MYOFASCIAL HEADACHES AND TRANSFORMED MIGRAINE Myofascial headache is a variant of tension headache and is characterized by the presence of trigger points on the scalp; constant, squeezing pain; and occasionally shooting pain. Nausea, vomiting, neck pain, and neck tenderness may be present. It is important to differentiate this disorder from common tension headache because myofascial headache may benefit from referral for injection of trigger points. "Transformed migraine" is a syndrome in which classic migraine headaches change over time and develop into a chronic pain syndrome. One cause of this change is frequent treatment with narcotics.8 In this regard, patients who initially have "vascular symptoms" eventually have predominantly muscular symptoms: nonthrobbing, squeezing, bandlike pain associated with muscle tenderness and tension. Nausea and vomiting or failure of oral antimigraine medications often prompts an ED visit.
FIBROMYALGIA AND CHRONIC MYOFASCIAL CHEST PAIN Fibromyalgia is classified by the American College of Rheumatology as the presence of 11 of 18 specific tender points, nonrestorative sleep, muscle stiffness, and generalized aching pain, with symptoms present longer than 3 months. 9 Chronic myofascial chest pain is classically a dull, constant pain associated with trigger points on the chest wall. Symptoms may mimic ischemic myocardial-type chest pain but usually is not provoked by exercise (unless the movement involves the use of chest or arm muscles) and is not completely relieved by rest.
BACK PAIN Risk factors for chronic back pain following an acute episode include male gender, advanced age, evidence of nonorganic disease, leg pain, prolonged initial episode, and significant disability at onset. 10 Chronic back pain symptoms and causes can be divided into myofascial or muscular, articular, and neurogenic types. Myofascial back pain is characterized by constant dull and occasional shooting pain that does not follow a classic nerve distribution. Pain may or may not be exacerbated by movement. Usually trigger points can be found at the site of greatest pain, and muscle atrophy is not found. Range of motion of the involved muscle is reduced, but there is no actual muscle weakness. Previous recommendations for bed rest in the treatment of back pain have proven counterproductive. 11 Exercise programs have been found to be helpful in chronic low back pain.12 Articular back pain is characterized by constant or sharp pain that is exacerbated by movement and associated with local muscle spasm. Myofascial and articular back pain may be indistinguishable from each other except by advanced imaging techniques beyond the usual scope of practice in the ED. Neurogenic back pain is classically characterized by constant or intermittent pain that is burning, shooting, or aching. The pain is usually more severe in the leg than in the back and follows a dermatome. Muscle atrophy as well as reflex changes can be seen over time.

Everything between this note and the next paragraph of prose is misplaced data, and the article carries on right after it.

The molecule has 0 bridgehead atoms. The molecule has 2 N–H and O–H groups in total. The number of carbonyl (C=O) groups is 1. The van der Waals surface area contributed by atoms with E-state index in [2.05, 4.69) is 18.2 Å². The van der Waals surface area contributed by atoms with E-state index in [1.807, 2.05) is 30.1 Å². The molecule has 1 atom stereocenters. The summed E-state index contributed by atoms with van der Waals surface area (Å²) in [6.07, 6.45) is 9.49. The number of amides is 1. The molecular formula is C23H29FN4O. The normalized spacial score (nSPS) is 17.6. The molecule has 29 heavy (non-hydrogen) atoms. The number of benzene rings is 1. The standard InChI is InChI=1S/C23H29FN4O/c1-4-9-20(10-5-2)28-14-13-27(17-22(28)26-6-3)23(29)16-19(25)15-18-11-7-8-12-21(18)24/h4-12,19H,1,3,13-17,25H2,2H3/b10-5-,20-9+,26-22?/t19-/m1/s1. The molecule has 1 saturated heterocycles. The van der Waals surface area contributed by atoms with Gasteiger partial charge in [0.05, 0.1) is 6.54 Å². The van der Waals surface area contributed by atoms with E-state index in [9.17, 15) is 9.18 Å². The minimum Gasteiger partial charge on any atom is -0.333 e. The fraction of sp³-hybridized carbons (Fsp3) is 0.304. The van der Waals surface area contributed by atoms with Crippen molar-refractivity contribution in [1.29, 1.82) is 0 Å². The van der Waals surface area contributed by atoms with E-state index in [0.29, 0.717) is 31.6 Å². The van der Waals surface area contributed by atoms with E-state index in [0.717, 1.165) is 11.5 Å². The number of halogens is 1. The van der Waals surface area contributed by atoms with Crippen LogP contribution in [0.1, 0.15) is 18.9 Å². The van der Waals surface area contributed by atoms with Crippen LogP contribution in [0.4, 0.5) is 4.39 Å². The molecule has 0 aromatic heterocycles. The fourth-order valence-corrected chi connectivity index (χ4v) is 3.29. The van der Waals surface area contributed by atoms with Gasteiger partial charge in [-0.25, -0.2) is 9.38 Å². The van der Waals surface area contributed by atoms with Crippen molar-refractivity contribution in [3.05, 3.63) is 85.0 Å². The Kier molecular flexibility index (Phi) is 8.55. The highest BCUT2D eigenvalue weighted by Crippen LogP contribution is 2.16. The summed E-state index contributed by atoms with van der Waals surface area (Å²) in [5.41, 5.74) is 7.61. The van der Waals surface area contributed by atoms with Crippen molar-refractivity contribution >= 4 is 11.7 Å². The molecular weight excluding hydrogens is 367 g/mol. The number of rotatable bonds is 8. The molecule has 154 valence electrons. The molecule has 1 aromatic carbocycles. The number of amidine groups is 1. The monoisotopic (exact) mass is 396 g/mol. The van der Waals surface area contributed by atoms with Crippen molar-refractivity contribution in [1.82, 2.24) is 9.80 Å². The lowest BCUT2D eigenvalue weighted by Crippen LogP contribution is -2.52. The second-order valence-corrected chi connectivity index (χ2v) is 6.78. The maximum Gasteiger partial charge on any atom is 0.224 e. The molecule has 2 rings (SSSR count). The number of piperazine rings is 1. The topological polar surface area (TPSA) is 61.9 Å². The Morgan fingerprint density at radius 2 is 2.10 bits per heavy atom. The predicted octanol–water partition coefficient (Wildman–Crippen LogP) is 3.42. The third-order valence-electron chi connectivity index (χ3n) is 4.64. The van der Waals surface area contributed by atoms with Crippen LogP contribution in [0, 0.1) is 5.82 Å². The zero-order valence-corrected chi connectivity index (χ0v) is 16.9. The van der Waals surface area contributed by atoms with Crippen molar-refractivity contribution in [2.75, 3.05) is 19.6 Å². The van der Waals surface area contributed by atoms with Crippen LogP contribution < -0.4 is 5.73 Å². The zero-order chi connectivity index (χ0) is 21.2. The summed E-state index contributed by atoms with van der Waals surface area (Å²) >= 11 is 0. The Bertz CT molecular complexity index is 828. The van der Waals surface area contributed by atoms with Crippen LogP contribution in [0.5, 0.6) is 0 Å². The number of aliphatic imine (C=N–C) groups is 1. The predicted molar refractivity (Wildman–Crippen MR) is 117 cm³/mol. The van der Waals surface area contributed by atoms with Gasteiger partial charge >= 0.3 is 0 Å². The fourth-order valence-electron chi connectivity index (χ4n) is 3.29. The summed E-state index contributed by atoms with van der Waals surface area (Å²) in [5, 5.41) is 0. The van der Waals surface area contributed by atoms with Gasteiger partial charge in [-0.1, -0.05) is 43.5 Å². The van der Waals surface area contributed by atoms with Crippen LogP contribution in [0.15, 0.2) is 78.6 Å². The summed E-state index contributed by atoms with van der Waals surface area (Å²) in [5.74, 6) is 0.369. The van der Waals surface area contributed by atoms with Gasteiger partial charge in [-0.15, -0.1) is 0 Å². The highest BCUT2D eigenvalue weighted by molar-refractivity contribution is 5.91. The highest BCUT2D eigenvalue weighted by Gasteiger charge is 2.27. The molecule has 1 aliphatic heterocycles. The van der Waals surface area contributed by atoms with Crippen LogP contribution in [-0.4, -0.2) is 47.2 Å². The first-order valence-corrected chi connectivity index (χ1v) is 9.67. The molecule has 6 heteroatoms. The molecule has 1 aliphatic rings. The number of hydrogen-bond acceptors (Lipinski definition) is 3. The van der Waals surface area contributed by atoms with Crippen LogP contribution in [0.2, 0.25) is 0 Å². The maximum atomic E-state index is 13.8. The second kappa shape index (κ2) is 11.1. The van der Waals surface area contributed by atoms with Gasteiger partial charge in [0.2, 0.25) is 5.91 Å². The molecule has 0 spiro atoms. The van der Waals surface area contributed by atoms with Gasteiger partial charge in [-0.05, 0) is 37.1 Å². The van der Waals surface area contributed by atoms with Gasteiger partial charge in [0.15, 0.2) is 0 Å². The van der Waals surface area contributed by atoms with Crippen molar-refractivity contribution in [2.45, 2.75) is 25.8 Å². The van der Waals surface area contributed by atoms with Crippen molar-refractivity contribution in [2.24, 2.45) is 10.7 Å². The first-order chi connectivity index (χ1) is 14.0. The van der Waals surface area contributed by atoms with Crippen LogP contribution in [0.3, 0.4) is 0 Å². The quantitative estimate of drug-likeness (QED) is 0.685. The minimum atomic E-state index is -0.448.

COMPLEX REGIONAL PAIN Complex regional pain type I, also known as reflex sympathetic dystrophy, and complex regional pain type II, also known as causalgia, may be seen in the ED 2 weeks or more after an acute injury.13 These disorders cannot be differentiated from one another on the basis of signs and symptoms. Type I occurs because of prolonged immobilization or disuse, and type II occurs because of a peripheral nerve injury. These disorders should be suspected when a patient presents with classic symptoms: allodynia (pain provoked with gentle touch of the skin), and a persistent burning or shooting pain. Associated signs early in the course of the disease include edema, warmth, and localized sweating. Therefore, it may be difficult to distinguish this disorder from an underlying wound infection or osteomyelitis. Later signs include periods of edema and warmth that alternate with cold, pale, cyanotic skin and eventually atrophic changes. Complex regional pain is an important diagnosis to make, since early steroid treatment may prevent ongoing symptoms.
POSTHERPETIC NEURALGIA The classic pain of postherpetic neuralgia may follow the course of an acute episode of herpes zoster. Pain is characterized by allodynia (defined above) and shooting, lancinating (tearing or sharply cutting) pain. Often, patients have hyperesthesia in the involved dermatome. Occasionally there are pigmentation changes in the distribution of the involved dermatome, but this is not unique to postherpetic neuralgia.
PHANTOM LIMB PAIN Phantom limb pain is quite variable in presentation but is more frequent in patients who had pain in the extremity before amputation. Pain may be aching, cramping, burning, tearing, or squeezing. Failure to respond to any treatment, including narcotics, is common.
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